Researcher uncovers keylogging 'rootkit' in Android phones
Earlier this month, Android developer Trevor Eckhart looked into an always-on process in his HTC Android phones called Carrier IQ, and discovered the application was actually capturing all user actions (ostensibly for the purposes of "mobile service intelligence") without providing users the ability to opt out or shut off the process.
In fact, Eckhart suggested the only option to escape the keylogging behavior of the application was for users to root their phone and install new firmware without it. For this reason, Eckhart classified Carrier IQ as a rootkit.
"Every part of the multi-headed CIQ application is embedded into low-level, locked regions of the phones, Eckhart said. "Even if you unlock your device and remove the base application with a sophisticated removal method, neutered, leftover code called from other applications will likely throw an error each time an old action is triggered."
After posting his discoveries, the company responsible for Carrier IQ hit Eckhart with a cease-and-desist order, accusing him of infringing copyrights and making false allegations about the solution. Eckhart sought protection from the Electronic Frontier Foundation, and Carrier IQ promptly withdrew its letter, and apologized to both Eckhart and the EFF.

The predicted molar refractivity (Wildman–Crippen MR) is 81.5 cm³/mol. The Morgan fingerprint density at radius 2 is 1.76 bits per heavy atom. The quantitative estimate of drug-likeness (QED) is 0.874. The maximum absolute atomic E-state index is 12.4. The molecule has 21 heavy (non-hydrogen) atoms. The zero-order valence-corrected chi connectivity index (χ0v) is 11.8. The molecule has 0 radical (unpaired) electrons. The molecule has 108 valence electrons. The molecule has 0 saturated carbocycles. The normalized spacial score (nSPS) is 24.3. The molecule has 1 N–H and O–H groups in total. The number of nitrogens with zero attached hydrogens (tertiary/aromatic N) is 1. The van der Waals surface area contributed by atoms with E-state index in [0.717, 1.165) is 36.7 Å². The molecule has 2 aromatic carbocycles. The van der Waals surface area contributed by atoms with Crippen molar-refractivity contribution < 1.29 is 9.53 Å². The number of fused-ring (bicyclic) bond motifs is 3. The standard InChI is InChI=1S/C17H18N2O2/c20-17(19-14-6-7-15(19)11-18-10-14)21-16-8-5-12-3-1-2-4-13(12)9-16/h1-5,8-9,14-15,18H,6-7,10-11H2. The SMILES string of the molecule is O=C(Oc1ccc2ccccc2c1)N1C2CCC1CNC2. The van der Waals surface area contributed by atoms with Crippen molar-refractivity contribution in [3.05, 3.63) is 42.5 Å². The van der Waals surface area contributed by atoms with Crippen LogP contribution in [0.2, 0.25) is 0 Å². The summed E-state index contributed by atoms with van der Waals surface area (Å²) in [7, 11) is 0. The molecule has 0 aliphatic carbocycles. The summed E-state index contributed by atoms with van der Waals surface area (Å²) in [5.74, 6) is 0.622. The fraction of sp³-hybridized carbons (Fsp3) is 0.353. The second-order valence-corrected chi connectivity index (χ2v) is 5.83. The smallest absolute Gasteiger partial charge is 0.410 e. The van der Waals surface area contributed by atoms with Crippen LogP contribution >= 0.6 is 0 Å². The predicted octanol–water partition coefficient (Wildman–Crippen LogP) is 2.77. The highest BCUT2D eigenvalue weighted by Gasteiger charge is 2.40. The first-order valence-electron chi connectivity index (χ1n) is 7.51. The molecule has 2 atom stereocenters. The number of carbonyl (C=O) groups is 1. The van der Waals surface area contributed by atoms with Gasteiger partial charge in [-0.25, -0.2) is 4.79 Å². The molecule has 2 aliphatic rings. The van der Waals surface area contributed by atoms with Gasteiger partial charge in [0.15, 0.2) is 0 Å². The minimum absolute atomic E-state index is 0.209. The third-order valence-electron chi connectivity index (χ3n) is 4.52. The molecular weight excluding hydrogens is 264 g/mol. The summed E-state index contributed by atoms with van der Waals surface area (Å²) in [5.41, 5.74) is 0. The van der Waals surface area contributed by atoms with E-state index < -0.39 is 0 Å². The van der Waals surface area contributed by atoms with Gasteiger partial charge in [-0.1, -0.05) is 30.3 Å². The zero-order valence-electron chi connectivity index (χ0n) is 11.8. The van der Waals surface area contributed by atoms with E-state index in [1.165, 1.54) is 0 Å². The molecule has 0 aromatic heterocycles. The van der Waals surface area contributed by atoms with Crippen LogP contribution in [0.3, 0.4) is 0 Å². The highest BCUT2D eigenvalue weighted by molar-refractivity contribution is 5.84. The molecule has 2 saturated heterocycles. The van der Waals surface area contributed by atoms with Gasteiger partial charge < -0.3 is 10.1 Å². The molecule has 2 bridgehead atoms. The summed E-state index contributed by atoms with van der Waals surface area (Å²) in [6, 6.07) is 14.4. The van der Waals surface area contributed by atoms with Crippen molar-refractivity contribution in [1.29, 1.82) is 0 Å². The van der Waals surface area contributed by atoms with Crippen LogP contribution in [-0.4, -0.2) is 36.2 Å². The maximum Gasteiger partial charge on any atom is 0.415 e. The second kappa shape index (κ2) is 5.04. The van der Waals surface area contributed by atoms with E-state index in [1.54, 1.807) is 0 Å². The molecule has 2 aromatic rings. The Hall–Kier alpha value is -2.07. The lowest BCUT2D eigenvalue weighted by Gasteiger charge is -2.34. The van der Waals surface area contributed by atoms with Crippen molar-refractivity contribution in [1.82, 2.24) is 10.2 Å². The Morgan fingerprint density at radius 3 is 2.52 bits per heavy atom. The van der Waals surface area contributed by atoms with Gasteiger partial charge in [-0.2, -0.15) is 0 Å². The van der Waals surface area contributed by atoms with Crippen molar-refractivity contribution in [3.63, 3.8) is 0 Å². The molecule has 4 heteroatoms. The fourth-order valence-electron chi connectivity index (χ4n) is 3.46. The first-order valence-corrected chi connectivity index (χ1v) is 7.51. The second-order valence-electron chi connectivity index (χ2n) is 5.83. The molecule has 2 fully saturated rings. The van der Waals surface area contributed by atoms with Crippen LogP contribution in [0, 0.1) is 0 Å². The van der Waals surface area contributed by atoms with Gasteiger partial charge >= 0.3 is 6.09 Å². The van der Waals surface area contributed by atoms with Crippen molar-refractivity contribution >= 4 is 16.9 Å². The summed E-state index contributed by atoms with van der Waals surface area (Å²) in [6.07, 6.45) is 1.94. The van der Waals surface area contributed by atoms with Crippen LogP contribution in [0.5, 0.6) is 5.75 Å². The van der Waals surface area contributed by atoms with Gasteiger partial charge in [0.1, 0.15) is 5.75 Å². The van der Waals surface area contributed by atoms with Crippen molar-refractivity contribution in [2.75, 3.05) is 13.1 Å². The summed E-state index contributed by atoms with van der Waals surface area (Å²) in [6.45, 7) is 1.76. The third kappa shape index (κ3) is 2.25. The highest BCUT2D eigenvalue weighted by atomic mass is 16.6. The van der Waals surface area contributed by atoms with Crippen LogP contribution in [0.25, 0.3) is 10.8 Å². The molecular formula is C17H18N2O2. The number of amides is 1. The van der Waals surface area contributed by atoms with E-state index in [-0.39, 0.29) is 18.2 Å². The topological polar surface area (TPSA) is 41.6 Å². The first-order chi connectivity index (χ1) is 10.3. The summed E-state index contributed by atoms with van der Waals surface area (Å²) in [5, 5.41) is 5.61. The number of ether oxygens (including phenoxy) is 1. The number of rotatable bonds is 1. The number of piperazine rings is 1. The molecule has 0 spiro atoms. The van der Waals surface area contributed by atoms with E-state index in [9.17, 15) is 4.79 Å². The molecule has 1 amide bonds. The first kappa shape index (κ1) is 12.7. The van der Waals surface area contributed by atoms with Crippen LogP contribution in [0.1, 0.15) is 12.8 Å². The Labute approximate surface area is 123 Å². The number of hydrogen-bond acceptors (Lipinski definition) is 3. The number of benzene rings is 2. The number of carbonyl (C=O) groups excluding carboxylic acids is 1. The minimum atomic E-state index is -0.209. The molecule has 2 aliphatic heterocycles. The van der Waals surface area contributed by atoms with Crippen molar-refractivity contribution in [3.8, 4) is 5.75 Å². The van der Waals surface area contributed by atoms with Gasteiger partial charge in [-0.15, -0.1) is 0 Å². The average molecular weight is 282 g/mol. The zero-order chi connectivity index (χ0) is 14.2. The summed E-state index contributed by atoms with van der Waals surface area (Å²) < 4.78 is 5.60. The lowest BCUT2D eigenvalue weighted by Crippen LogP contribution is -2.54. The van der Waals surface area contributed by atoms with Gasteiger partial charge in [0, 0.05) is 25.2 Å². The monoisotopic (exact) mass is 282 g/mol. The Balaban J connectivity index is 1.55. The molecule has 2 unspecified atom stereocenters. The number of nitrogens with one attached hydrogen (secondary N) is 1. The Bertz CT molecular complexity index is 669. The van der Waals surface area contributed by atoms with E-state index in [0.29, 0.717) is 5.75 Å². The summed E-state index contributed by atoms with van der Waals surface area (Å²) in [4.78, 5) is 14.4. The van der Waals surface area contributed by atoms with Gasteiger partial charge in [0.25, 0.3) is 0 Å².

The company said, "Our software is designed to help mobile network providers diagnose critical issues that lead to problems such as dropped calls and battery drain."
"Here’s what our software does:
- Our software makes your phone work better by identifying dropped calls
and poor service.
- Our software identifies problems that impede a phone’s battery life.
- Our software makes customer service quicker, more accurate, and more
- Our software helps quickly identify trending problems to help mobile
networks prevent them from becoming more widespread."
The problem with this explanation, of course, is that Carrier IQ logs all activities, even when the user is disconnected from the network or using Wi-Fi, and it continues to work even after a user's contract has expired. Eckhart demonstrates what Carrier IQ does in the video we've embedded below, using both an in-contract and out-of-contract Sprint phone.
Carrier IQ has solutions on a number of mobile platforms, including BlackBerry and Nokia devices, but Eckhart's research focuses on the Android platform. His ongoing efforts can be followed on his blog.